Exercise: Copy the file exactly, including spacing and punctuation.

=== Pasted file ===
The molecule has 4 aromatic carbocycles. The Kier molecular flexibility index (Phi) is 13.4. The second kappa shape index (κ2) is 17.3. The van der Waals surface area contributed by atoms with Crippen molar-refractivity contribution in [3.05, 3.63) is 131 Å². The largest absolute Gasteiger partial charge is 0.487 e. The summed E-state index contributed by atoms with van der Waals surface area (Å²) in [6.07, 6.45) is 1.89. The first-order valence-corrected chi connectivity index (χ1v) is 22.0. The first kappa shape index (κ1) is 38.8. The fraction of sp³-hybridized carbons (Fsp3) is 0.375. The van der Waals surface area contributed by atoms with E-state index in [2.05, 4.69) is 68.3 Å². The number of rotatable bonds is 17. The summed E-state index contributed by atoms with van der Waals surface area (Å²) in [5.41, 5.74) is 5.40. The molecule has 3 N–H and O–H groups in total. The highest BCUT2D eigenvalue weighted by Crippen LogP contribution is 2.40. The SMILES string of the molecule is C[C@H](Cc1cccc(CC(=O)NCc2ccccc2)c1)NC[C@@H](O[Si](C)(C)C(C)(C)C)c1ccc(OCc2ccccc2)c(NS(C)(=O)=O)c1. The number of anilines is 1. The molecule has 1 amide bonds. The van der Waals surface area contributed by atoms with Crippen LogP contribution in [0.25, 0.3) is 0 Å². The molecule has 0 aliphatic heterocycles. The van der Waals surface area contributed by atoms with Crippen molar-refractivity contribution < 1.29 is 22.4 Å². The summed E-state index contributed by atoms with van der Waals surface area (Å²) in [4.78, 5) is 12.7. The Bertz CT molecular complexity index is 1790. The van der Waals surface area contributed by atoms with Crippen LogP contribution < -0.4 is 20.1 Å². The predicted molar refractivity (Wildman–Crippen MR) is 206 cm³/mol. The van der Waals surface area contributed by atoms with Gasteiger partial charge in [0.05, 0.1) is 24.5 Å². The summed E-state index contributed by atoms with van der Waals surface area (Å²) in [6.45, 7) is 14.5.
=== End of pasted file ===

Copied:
The molecule has 4 aromatic carbocycles. The Kier molecular flexibility index (Phi) is 13.4. The second kappa shape index (κ2) is 17.3. The van der Waals surface area contributed by atoms with Crippen molar-refractivity contribution in [3.05, 3.63) is 131 Å². The largest absolute Gasteiger partial charge is 0.487 e. The summed E-state index contributed by atoms with van der Waals surface area (Å²) in [6.07, 6.45) is 1.89. The first-order valence-corrected chi connectivity index (χ1v) is 22.0. The first kappa shape index (κ1) is 38.8. The fraction of sp³-hybridized carbons (Fsp3) is 0.375. The van der Waals surface area contributed by atoms with E-state index in [2.05, 4.69) is 68.3 Å². The number of rotatable bonds is 17. The summed E-state index contributed by atoms with van der Waals surface area (Å²) in [5.41, 5.74) is 5.40. The molecule has 3 N–H and O–H groups in total. The highest BCUT2D eigenvalue weighted by Crippen LogP contribution is 2.40. The SMILES string of the molecule is C[C@H](Cc1cccc(CC(=O)NCc2ccccc2)c1)NC[C@@H](O[Si](C)(C)C(C)(C)C)c1ccc(OCc2ccccc2)c(NS(C)(=O)=O)c1. The number of anilines is 1. The molecule has 1 amide bonds. The van der Waals surface area contributed by atoms with Crippen LogP contribution in [0.25, 0.3) is 0 Å². The molecule has 0 aliphatic heterocycles. The van der Waals surface area contributed by atoms with Crippen molar-refractivity contribution < 1.29 is 22.4 Å². The summed E-state index contributed by atoms with van der Waals surface area (Å²) in [4.78, 5) is 12.7. The Bertz CT molecular complexity index is 1790. The van der Waals surface area contributed by atoms with Crippen LogP contribution < -0.4 is 20.1 Å². The predicted molar refractivity (Wildman–Crippen MR) is 206 cm³/mol. The van der Waals surface area contributed by atoms with Gasteiger partial charge in [0.05, 0.1) is 24.5 Å². The summed E-state index contributed by atoms with van der Waals surface area (Å²) in [6.45, 7) is 14.5.